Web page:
Head-to-Head: Samsung Galaxy S5 vs. Apple iPhone 5S

Phone Wars Heat Up

The unveiling of Samsung's Galaxy S5 at Mobile World Congress in Barcelona, Spain, might have had less hoopla than prior launches, but its latest smartphone is not short on innovation. And while we haven't had one yet in hand, we applaud this device for innovations that are sure to lead competitors to copy them. Aside from a model number similar to that of chief rival iPhone, Samsung’s S5 and 5s are at once more alike and more dissimilar. Here's a rundown.

Dust-Free And Waterproof

Among the newest Galaxy features (and not present in iPhone 5s) is its IP67 "ingress protection" rating. The first number applies to dust (6 is the highest) and the second to water (9 is tops). An of IP67 means that the S5 is completely impervious to dust and can be sprayed with water from any direction for three minutes without incurring damage. But there's more to Samsung's story than durability. It stands alone with USB 3, an infrared emitter and NFC. It's also got new networking and self-awareness chops. Read on.

Processor, Memory

The A7 keeps Apple king of the hill for its 64-bit processor, operating system and apps. Galaxy S5 contains Qualcomm's new Snapdragon 801 SoC, also unveiled in Barcelona. That's a 32-bit quad-core processor running at 2.5GHz with 2 GB of RAM, double that of the iPhone. The iPhone comes with 16, 32 or 64 of storage; Galaxy offers only 16- or 32-GB models, but its microSD card slot can add as much as 128 GB more. The slot also allows for file I/O, something no Apple mobile can do.

Graphics Processor

The A7 incorporates a Series6 GPU from Imagination Technologies that according to Apple delivers up to 56 times better graphics performance than the original iPhone. The Snapdragon 801 employs an Adreno 330 GPU, which Qualcomm claims to deliver a 50 percent performance increase over its Adreno 320 predecessor in the Galaxy S4. It supports OpenGL 3.0, DirectX and other modern graphics APIs, as well as FlexRender, an emerging distributed rendering architecture standard used for displaying highly complex and realistic ray trace images on commodity hardware.

Download Booster

Galaxy employs 802.11ac, the specification approved in January that will accommodate Wi-Fi speeds approaching 1 Gbps once it proliferates throughout the infrastructure. In the meantime, Samsung engineers have developed a way to bond Wi-Fi communications with signals on its 4G radio, which is now a Cat 4 device with an available bandwidth of 150 Mbps. When bonded with Galaxy's dual-band Wi-Fi radios, bursty apps have access to Samsung's "Download Booster" with a theoretical pipe of 450 Mbps. Both devices include Wi-Fi a/b/g/n and LTE on AT&T and Sprint. Apple adds T-Mobile and Verizon.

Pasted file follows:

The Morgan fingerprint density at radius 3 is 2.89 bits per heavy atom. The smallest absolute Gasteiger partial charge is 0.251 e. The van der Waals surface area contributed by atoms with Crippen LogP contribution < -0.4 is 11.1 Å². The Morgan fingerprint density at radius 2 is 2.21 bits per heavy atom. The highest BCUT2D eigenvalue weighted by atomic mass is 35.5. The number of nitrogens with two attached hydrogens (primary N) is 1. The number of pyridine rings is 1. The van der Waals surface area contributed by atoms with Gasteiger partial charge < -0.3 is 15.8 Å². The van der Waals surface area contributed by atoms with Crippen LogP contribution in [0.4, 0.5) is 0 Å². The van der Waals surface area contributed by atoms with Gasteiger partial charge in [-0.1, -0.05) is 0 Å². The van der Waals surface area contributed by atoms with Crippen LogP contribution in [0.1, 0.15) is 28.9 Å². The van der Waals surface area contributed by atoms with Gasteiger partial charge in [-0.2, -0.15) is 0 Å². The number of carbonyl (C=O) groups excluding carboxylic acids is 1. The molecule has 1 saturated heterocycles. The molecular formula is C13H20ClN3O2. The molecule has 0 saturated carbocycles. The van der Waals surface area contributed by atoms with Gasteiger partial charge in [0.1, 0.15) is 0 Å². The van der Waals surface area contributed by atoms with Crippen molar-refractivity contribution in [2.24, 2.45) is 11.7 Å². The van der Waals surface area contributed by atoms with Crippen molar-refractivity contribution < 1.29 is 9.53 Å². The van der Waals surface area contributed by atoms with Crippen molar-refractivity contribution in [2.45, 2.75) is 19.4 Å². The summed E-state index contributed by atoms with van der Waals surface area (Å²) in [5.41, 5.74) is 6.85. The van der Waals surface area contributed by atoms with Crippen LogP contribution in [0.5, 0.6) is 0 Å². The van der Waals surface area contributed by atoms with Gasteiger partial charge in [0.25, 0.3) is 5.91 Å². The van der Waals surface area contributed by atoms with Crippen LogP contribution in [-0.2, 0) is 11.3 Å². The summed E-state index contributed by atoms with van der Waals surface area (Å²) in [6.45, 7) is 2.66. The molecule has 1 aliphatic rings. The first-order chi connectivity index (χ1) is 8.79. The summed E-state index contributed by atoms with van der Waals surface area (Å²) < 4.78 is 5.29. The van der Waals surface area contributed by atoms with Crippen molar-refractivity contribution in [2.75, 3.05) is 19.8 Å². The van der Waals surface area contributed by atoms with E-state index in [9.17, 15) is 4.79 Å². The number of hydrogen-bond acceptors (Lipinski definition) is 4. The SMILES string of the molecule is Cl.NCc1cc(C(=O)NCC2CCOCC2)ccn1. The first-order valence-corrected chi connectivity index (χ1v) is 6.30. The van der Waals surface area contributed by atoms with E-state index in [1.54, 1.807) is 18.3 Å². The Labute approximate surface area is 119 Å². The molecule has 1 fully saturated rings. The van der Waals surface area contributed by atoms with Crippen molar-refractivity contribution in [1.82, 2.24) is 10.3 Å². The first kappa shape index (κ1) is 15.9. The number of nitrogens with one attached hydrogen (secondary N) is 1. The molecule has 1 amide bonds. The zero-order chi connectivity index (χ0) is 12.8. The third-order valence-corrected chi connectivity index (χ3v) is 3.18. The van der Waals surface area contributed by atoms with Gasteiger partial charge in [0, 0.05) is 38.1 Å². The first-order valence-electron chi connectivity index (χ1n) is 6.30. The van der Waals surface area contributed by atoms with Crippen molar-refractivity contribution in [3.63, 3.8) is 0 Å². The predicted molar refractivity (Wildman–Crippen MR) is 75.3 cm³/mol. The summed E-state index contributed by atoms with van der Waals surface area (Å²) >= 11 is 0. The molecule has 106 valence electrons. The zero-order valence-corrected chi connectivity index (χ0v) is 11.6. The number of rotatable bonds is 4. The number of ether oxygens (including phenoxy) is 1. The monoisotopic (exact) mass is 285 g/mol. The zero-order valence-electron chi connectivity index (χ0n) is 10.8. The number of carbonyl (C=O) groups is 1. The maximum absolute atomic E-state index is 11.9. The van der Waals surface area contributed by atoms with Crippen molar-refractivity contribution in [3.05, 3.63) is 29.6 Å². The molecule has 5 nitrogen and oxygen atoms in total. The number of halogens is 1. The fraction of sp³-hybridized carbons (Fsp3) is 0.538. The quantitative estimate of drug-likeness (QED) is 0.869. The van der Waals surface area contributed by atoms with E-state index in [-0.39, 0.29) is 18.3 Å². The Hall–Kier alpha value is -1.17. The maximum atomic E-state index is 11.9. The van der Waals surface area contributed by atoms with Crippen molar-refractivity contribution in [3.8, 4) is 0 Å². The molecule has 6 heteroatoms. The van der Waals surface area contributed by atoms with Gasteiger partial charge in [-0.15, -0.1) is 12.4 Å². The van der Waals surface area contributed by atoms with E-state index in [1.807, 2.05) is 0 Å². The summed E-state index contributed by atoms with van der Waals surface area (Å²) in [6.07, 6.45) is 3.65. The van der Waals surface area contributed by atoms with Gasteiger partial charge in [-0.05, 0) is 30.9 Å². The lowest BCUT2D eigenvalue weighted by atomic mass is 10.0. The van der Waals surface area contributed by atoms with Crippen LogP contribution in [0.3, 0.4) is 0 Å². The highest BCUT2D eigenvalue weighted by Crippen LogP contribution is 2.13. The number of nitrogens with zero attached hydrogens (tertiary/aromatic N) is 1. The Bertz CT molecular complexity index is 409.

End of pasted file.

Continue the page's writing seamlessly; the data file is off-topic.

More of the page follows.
The Screen

Dear Samsung: The S4's 5-inch screen was large enough. Please stop growing your glass; we almost can't hold it in one hand. The S5 puts out the same 1,920 x 1,080 as its predecessor, but the larger 5.1-inch LCD drops it from 441 ppi to 432, which is still almost 100 more pixels per inch than iPhone. The 4-inch iPhone's Retina display has a pixel density of 326 ppi and puts out a resolution of 1,136 x 640, just right for showing videos at a 16:9 aspect ratio. Incidentally, the Snapdragon supports Ultra HD video for capture and playback.

Main Camera

In iPhone 5s, Apple replaced its standard 8-megapixel main camera with an 8-megapixel camera with 1.5 micron pixels. "Bigger pixels make a better picture," said Phil Schiller, Apple's senior vice president of worldwide marketing, at the launch. It's still backed up by a great lens and good software. The S5 doubles Apple's megapixel could with 16. Samsung too provides great software, which includes picture-in-picture effects and time-lapse photography between one-quarter and one-eighth normal speed. Both offer burst modes and digital image stabilization. Apple adds a second LED flash for lighting variations.


Galaxy S5 lists a heart-rate sensor among its array of self-awareness probes, which also includes humidity, barometric pressure, proximity, gesture and a magnetic hall sensor for accessories. In common with Apple are accelerometer, gyroscope, compass and ambient light circuits. But for processing sensor data, Apple stands alone with its dedicated M7 motion processor and CoreMotion API. And with the addition of a fingerprint scanner in its home button, Samsung catches up to Apple for unlocking the screen. But Samsung leapfrogs Apple with the added ability to conduct secure commerce and privatize a section of device storage.


The S5 is Samsung's biggest smartphone yet, rivaling the company's Galaxy Note 3. At 5.6 inches long by 2.9 inches wide, it's just one-third of an inch shorter and one-quarter-inch narrower. But next to the diminutive iPhone 5s, Galaxy looks like a surfboard. Apple's device is just 4.9 inches long and 2.3 inches wide and fits and is operated comfortably in one hand. Thickness is a wash; Samsung’s S5 spreads the pocket by 0.32 inches and the iPhone 5s by 0.30. Galaxy weighs roughly 25 percent more than iPhone: 5.11 ounces vs. 3.95.

The Bottom Line

The iPhone 5s runs iOS 7, of course, Apple's super-fast 64-bit mobile operating system, plus 64-bit versions of all apps, libraries and drivers. Meanwhile, the S5 runs the mature and refined Android 4.4.2 Kit Kat plus Samsung's excellent TouchWiz UI overlay. Both offer trillions of apps, amazing power efficiency and super-long battery life. The iPhone 5s has been available since September starting at around $200 with a contract from AT&T, Sprint, T-Mobile or Verizon. The Galaxy S5 will begin shipping in April for AT&T and Sprint networks; pricing has not been disclosed.